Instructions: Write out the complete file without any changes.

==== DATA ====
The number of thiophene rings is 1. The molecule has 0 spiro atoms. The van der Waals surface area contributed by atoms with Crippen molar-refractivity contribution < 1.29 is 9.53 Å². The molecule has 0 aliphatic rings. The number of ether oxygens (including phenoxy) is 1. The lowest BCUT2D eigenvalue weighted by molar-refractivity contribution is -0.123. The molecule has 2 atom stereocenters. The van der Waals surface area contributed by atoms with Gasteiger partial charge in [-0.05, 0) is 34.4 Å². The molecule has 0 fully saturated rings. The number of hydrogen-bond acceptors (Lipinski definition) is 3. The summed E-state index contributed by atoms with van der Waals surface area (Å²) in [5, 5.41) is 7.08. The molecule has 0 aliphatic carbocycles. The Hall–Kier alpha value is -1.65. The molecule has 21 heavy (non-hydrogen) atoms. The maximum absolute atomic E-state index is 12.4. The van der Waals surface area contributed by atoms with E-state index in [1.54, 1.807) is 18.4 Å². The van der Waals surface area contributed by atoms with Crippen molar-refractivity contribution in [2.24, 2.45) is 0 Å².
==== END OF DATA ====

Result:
The number of thiophene rings is 1. The molecule has 0 spiro atoms. The van der Waals surface area contributed by atoms with Crippen molar-refractivity contribution < 1.29 is 9.53 Å². The molecule has 0 aliphatic rings. The number of ether oxygens (including phenoxy) is 1. The lowest BCUT2D eigenvalue weighted by molar-refractivity contribution is -0.123. The molecule has 2 atom stereocenters. The van der Waals surface area contributed by atoms with Gasteiger partial charge in [-0.05, 0) is 34.4 Å². The molecule has 0 fully saturated rings. The number of hydrogen-bond acceptors (Lipinski definition) is 3. The summed E-state index contributed by atoms with van der Waals surface area (Å²) in [5, 5.41) is 7.08. The molecule has 0 aliphatic carbocycles. The Hall–Kier alpha value is -1.65. The molecule has 21 heavy (non-hydrogen) atoms. The maximum absolute atomic E-state index is 12.4. The van der Waals surface area contributed by atoms with E-state index in [1.54, 1.807) is 18.4 Å². The van der Waals surface area contributed by atoms with Crippen molar-refractivity contribution in [2.24, 2.45) is 0 Å².